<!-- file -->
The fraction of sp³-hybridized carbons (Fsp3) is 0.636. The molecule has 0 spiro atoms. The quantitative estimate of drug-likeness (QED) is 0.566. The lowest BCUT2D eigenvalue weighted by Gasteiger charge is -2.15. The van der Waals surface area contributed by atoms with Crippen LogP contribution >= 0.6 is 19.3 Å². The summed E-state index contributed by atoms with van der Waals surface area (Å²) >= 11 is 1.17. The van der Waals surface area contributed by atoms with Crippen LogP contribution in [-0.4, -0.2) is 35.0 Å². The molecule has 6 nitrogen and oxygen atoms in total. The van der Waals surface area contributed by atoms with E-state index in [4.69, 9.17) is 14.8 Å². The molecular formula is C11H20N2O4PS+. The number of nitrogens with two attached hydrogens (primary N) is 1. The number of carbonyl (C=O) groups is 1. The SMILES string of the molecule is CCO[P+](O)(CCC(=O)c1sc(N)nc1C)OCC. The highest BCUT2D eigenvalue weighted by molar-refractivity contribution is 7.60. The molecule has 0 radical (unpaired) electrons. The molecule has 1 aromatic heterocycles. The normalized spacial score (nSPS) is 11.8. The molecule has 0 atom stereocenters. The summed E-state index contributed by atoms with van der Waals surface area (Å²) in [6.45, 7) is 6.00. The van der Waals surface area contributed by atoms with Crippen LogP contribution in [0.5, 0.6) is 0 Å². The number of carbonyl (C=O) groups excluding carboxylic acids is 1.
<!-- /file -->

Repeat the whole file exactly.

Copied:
The fraction of sp³-hybridized carbons (Fsp3) is 0.636. The molecule has 0 spiro atoms. The quantitative estimate of drug-likeness (QED) is 0.566. The lowest BCUT2D eigenvalue weighted by Gasteiger charge is -2.15. The van der Waals surface area contributed by atoms with Crippen LogP contribution >= 0.6 is 19.3 Å². The summed E-state index contributed by atoms with van der Waals surface area (Å²) >= 11 is 1.17. The van der Waals surface area contributed by atoms with Crippen LogP contribution in [-0.4, -0.2) is 35.0 Å². The molecule has 6 nitrogen and oxygen atoms in total. The van der Waals surface area contributed by atoms with E-state index in [4.69, 9.17) is 14.8 Å². The molecular formula is C11H20N2O4PS+. The number of nitrogens with two attached hydrogens (primary N) is 1. The number of carbonyl (C=O) groups is 1. The SMILES string of the molecule is CCO[P+](O)(CCC(=O)c1sc(N)nc1C)OCC. The highest BCUT2D eigenvalue weighted by molar-refractivity contribution is 7.60. The molecule has 0 radical (unpaired) electrons. The molecule has 1 aromatic heterocycles. The normalized spacial score (nSPS) is 11.8. The molecule has 0 atom stereocenters. The summed E-state index contributed by atoms with van der Waals surface area (Å²) in [6.45, 7) is 6.00. The van der Waals surface area contributed by atoms with Crippen LogP contribution in [0.5, 0.6) is 0 Å². The number of carbonyl (C=O) groups excluding carboxylic acids is 1.